1. The real outlier in this last debate was Romney. He addressed the president directly 37 times, either as Mr. President or just as “you” — almost twice as often as he referred to the president in the third person. That was dramatically different from Obama, who referred to Romney in the third person fifty times and addressed him directly only six. It was as if Romney had shown up armed for a cable news face-off, while the president was prepared for an episode of Meet the Press. That’s presumably why Obama spoke to the moderator Jim Lehrer with the slightly hesitant style he uses when he wants to convey thoughtfulness to an interviewer, drawing out words like “and” and “but” and pausing briefly between word groups, as if he were carefully composing each sentence on the spot.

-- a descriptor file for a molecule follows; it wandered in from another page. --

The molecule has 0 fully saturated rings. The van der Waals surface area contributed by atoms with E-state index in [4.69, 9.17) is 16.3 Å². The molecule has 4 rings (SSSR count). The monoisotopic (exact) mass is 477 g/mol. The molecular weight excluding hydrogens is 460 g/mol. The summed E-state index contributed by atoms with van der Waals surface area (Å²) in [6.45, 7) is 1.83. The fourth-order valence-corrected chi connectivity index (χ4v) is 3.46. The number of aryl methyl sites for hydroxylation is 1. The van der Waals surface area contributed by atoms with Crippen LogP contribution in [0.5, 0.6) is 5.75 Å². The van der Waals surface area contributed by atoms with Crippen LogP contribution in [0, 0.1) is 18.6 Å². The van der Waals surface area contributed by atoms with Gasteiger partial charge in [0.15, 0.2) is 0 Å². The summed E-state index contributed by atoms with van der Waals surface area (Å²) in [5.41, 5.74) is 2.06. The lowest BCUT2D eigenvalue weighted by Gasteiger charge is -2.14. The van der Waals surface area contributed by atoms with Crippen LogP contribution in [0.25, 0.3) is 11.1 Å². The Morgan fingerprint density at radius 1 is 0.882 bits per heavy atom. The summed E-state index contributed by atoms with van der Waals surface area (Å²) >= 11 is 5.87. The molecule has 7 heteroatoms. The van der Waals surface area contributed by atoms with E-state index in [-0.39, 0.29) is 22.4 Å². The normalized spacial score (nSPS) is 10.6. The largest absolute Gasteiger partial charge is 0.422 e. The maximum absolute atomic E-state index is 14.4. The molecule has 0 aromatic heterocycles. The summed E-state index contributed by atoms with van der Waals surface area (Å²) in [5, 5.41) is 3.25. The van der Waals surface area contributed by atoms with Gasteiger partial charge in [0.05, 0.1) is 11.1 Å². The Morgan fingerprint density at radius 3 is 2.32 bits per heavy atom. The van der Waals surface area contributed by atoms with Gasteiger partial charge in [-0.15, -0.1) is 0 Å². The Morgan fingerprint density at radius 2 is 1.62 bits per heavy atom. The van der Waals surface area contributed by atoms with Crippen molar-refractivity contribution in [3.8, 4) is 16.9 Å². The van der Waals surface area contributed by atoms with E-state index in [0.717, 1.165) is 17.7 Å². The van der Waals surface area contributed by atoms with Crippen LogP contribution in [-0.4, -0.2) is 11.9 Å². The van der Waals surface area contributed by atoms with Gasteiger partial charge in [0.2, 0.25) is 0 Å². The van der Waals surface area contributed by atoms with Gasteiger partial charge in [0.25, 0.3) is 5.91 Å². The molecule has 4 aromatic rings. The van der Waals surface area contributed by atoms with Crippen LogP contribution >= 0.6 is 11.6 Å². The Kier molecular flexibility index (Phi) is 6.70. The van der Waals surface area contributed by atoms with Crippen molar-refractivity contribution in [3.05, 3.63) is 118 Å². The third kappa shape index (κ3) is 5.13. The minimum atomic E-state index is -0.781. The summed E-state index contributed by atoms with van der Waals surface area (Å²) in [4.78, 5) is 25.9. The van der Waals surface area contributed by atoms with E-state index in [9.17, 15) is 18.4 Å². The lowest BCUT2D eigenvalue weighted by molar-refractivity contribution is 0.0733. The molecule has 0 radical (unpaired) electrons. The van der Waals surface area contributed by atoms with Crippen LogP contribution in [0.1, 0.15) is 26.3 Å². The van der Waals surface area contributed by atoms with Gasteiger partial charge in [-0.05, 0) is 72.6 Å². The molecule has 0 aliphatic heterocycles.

- Linguist Geoff Nunberg: One Debate, Two Very Different Conversations View in High-Res

    The real outlier in this last debate was Romney. He addressed the president directly 37 times, either as Mr. President or just as “you” — almost twice as often as he referred to the president in the third person. That was dramatically different from Obama, who referred to Romney in the third person fifty times and addressed him directly only six. It was as if Romney had shown up armed for a cable news face-off, while the president was prepared for an episode of Meet the Press. That’s presumably why Obama spoke to the moderator Jim Lehrer with the slightly hesitant style he uses when he wants to convey thoughtfulness to an interviewer, drawing out words like “and” and “but” and pausing briefly between word groups, as if he were carefully composing each sentence on the spot. 

    - Linguist Geoff Nunberg: One Debate, Two Very Different Conversations

  2. Geoff Nunberg

    Presidential Debate

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